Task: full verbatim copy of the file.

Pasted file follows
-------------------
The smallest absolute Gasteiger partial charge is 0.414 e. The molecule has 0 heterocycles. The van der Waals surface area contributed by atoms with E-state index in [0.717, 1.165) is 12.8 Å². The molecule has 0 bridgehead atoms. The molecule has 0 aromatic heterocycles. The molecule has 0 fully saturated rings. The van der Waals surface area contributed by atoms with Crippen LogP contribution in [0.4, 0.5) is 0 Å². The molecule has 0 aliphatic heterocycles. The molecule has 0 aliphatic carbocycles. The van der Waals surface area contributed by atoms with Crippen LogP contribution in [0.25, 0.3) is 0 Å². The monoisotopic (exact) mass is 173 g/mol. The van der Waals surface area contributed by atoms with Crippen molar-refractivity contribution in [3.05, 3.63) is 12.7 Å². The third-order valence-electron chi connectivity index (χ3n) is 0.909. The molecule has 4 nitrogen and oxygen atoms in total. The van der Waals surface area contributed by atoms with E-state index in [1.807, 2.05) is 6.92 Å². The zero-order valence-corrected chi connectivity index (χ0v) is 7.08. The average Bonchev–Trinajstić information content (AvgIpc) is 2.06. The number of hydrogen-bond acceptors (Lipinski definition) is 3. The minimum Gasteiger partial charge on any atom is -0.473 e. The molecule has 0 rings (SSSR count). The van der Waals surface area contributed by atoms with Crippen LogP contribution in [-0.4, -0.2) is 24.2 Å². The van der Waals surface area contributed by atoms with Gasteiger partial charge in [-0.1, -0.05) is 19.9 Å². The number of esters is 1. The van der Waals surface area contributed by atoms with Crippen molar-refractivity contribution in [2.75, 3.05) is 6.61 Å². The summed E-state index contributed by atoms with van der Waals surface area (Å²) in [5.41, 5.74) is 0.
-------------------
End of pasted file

The smallest absolute Gasteiger partial charge is 0.414 e. The molecule has 0 heterocycles. The van der Waals surface area contributed by atoms with E-state index in [0.717, 1.165) is 12.8 Å². The molecule has 0 bridgehead atoms. The molecule has 0 aromatic heterocycles. The molecule has 0 fully saturated rings. The van der Waals surface area contributed by atoms with Crippen LogP contribution in [0.4, 0.5) is 0 Å². The molecule has 0 aliphatic heterocycles. The molecule has 0 aliphatic carbocycles. The van der Waals surface area contributed by atoms with Crippen LogP contribution in [0.25, 0.3) is 0 Å². The monoisotopic (exact) mass is 173 g/mol. The van der Waals surface area contributed by atoms with Crippen molar-refractivity contribution in [3.05, 3.63) is 12.7 Å². The third-order valence-electron chi connectivity index (χ3n) is 0.909. The molecule has 4 nitrogen and oxygen atoms in total. The van der Waals surface area contributed by atoms with E-state index in [1.807, 2.05) is 6.92 Å². The zero-order valence-corrected chi connectivity index (χ0v) is 7.08. The average Bonchev–Trinajstić information content (AvgIpc) is 2.06. The number of hydrogen-bond acceptors (Lipinski definition) is 3. The minimum Gasteiger partial charge on any atom is -0.473 e. The molecule has 0 rings (SSSR count). The van der Waals surface area contributed by atoms with Crippen LogP contribution in [-0.4, -0.2) is 24.2 Å². The van der Waals surface area contributed by atoms with Gasteiger partial charge in [-0.1, -0.05) is 19.9 Å². The number of esters is 1. The van der Waals surface area contributed by atoms with Crippen molar-refractivity contribution in [2.75, 3.05) is 6.61 Å². The summed E-state index contributed by atoms with van der Waals surface area (Å²) in [5.41, 5.74) is 0.